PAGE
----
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Re^2: regex to find vowels in anyorder

by leuchuk (Novice)
on Dec 19, 2011 at 16:55 UTC ( #944279=note: print w/replies, xml ) Need Help??


in reply to Re: regex to find vowels in anyorder
in thread regex to find vowels in anyorder

I wouldn't do this as an "anded if" but in a loop with an array of vowels. As soon as the script has found the first vowel the script would continue with the next vowel but if the vowel wasn't found it would stop the whole search as it's not interesting whether the other vowels are in the string.

The performance of my solution depends on the distribution of the strings. Statistically I'm too weak to tell you what is faster. The longer your strings are the worse is my solution. If your search contains a lot of strings and there are some with a length less than number of vowels you could skip the whole test as in a less-than-five(six)-letter-string there is evidently no chance for five(six) different vowels.

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Re^3: regex to find vowels in anyorder
by JavaFan (Canon) on Dec 19, 2011 at 17:58 UTC
    I wouldn't do this as an "anded if" but in a loop with an array of vowels. As soon as the script has found the first vowel the script would continue with the next vowel but if the vowel wasn't found it would stop the whole search as it's not interesting whether the other vowels are in the string.
    Uhm, in which way does an "anded if" continue with a next vowel after a previous vowel wasn't found?
      If the first is not found, you're done, per OP's spec: "all 5 vowels"
        You also asked (in a message, but the answer is way to lengthy for the peephole messages force you to use):
        Perhaps I fail to understand your question. My comment predicated on the fact that if a vowel is absent, continuation is moot. Not so?
        Let me explain the sequence of events:
        1. varghees asks the original question how to write a regexp matching all five vowels.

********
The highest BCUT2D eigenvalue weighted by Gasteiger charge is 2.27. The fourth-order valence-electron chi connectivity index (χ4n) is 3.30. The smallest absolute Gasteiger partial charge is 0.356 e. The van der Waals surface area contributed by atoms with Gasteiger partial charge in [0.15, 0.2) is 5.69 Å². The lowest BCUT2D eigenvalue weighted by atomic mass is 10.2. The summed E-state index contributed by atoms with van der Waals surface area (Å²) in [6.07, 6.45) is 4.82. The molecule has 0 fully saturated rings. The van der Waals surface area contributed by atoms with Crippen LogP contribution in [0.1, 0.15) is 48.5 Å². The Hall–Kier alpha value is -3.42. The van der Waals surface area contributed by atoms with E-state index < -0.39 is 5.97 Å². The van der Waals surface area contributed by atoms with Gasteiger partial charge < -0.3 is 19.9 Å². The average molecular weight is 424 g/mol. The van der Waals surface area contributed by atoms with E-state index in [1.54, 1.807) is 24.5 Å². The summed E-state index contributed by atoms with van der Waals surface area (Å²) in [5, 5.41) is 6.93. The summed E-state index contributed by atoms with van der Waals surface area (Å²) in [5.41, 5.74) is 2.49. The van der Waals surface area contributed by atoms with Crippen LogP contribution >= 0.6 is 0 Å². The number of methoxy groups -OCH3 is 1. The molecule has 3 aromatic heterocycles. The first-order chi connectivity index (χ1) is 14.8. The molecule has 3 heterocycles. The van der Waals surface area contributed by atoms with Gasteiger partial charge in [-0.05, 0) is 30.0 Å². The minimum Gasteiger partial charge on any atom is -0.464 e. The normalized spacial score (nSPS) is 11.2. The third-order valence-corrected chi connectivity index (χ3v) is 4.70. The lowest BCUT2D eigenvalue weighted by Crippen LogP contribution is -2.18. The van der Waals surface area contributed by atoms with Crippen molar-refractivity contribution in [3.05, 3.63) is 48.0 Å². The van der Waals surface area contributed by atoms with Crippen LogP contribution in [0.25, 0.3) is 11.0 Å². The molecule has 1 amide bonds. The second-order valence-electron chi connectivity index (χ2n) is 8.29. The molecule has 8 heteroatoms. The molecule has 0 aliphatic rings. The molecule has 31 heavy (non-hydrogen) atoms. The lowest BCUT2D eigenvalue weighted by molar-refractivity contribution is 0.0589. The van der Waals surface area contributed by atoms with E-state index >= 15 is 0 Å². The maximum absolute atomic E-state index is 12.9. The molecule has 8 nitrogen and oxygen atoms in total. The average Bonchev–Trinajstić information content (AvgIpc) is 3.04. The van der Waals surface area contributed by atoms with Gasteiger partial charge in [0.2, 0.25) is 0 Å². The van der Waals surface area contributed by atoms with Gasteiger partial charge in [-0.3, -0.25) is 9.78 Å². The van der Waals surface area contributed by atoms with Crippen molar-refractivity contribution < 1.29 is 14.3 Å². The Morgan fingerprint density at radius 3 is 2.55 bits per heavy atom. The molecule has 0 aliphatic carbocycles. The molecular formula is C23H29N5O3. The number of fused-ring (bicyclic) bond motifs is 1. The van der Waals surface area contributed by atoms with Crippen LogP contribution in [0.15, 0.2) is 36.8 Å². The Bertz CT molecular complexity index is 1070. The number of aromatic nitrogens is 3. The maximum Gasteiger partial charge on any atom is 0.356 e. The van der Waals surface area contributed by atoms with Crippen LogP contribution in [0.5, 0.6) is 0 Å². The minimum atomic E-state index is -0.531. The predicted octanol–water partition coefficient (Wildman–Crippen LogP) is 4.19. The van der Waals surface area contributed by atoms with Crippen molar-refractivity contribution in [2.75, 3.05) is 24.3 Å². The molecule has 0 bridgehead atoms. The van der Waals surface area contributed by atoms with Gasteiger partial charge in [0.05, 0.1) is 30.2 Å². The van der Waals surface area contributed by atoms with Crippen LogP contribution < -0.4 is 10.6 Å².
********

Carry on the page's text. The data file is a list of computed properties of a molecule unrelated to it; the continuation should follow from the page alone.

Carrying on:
2. SuicideJunkie gives the obvious answer, the "anded if".
        3. leuchuk replies to SuicideJunkie, saying he wouldn't use the "anded if" solution, but an array based on because As soon as the script has found the first vowel the script would continue with the next vowel but if the vowel wasn't found it would stop the whole search as it's not interesting whether the other vowels are in the string.
        4. I ask leuchuk why he'd choose that solution over the "anded if", as the "anded if" also gives that benefit (you, know, short-circuiting logic operators) -- but leuchuk seems to suggest that it doesn't.
        5. You reply to me with If the first is not found, you're done, per OP's spec: "all 5 vowels". Noone in this sequence of posts leading up to yours has giving even the most remote inkling that he was thinking it was about anything else but matching all 5 vowels.
        So, let me repeat my question, how does your reply to me answer the question why doesn't an "anded if" stop if a vowel isn't found? It's not that what you say is wrong, it's just that you're stating something irrelevant as it doesn't even try to answer the question.
        If the first is not found, you're done, per OP's spec: "all 5 vowels"
        How does that answer my question?
Re^3: regex to find vowels in anyorder
by SuicideJunkie (Vicar) on Dec 20, 2011 at 00:17 UTC

    As JavaFan and ww are discussing, your post seems to imply that you think the anded if does not short circuit when the first vowel is not found. That is not the case.

    A loop to put each vowel into regexes sequentially would have the advantage of not hardcoding the vowels, though it would do at least as much work.

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